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0088-23 From The Vault - STG44 With Scope & VG 1 Volksturmgweher_Thumb

From the Vault: German StG 44 & Volkssturmgewehr Rifles

Author Caleb Savant
one year ago
Caleb and Keith are back at The Rock - Rock Island Auction Company. They have two German World War II rifle rarities to show us, a Sturmgewehr 44 and a Volkssturmgewehr VG1-5. The StG 44 assualt rifle is fairly common in collector circles, BUT this one has an original optic. Not a lash-up but a scope specifically calibrated to the StG 44 and its 8mm Kurz cartridge (aka 7.92x33mm Kurz), a shortened version of the standard 7.92x57mm Mauser round. The quick-detach scope clamps to a special mount welded to the receiver. As if the optic isn't rare enough, this rifle is in superb condition, darned-near 90%, unusual for late-war German weapons. The StG 44 is unique for design elements found on later rifles. Eugene Stoner's AR-15 / M16 ejection port cover is too similar to be a coincidence. And Mikhail Kalashnikov's AK-47 design borrows the stamped sheet steel receiver.
While the StG 44 is an excellent example of forward-thinking innovation in firearm design, the Gustloff Volkssturmgewehr 1-5 is clearly a weapon of desperation, hastily thrown together by the losing side. Also chambered in 8mm Kurz, the VG1-5 also has a stamped steel receiver, and it conveniently uses StG 44 magazines. The semi-auto only VG1-5 has a delayed blowback operating system. Firing a round creates pressure in a gas chamber under the barrel shroud, providing pressure to keep the bolt closed until the bullet exits the muzzle. After it does, there's still enough residual pressure to cycle the action.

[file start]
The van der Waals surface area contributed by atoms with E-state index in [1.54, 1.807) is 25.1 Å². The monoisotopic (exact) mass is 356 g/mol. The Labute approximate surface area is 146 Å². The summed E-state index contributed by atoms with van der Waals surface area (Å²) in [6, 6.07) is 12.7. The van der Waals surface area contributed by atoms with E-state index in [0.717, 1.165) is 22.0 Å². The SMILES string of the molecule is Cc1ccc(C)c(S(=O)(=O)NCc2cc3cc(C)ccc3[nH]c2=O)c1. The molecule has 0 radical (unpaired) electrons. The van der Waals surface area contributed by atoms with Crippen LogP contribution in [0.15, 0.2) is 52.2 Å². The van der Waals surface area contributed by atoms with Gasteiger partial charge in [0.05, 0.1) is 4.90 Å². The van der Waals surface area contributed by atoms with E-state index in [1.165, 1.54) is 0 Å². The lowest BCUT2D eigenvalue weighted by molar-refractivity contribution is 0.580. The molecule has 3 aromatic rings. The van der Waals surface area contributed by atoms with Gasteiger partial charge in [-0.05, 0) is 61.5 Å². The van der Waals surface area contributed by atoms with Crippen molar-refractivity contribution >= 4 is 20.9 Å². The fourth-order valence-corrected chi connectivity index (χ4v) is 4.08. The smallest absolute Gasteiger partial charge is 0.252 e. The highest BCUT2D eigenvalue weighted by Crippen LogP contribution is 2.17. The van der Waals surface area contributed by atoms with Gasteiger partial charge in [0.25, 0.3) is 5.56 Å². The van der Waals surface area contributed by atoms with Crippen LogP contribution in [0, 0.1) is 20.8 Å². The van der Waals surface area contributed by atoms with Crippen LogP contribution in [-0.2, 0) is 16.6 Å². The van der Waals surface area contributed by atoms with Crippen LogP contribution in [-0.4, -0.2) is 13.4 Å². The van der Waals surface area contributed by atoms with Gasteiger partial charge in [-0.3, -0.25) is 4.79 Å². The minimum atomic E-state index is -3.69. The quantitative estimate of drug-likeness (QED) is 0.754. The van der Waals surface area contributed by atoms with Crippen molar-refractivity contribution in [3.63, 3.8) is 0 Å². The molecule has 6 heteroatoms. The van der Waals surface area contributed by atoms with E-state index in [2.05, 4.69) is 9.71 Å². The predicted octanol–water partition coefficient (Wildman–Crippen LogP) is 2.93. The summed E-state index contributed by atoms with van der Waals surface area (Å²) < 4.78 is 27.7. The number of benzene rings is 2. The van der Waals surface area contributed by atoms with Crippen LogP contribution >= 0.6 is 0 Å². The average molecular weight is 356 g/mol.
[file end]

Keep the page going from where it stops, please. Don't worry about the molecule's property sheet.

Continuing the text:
Meant to be cheap and easy to manufacture, the VG 1-5 turned out to be more complex than a blowback rifle should be, thanks to German over-engineering. Takedown for cleaning is straightforward: remove a couple pins (shades of the AR-15 again), the safety lever, and the barrel bushing. The whole trigger / fire control group is riveted together, so if it breaks.... you just throw away the rifle and get another one!
The Volkssturmgewehr's odd "1-5" designation appears to have been a translation error by American authorities after the war. Several other "last-ditch" Volkssturmgewehr rifles were developed in 1944, all rather crude bolt actions. The autoloading VG1-5 was made by the Gustloff Company and hence called the Gustloff Volkssturmgewehr. In the end, only about 10,000 of these rifles were built. The serial number is stamped on the buttstock, not the receiver. Since the Rock Island gun's number is in the 8,000-range, it's a fairly late example.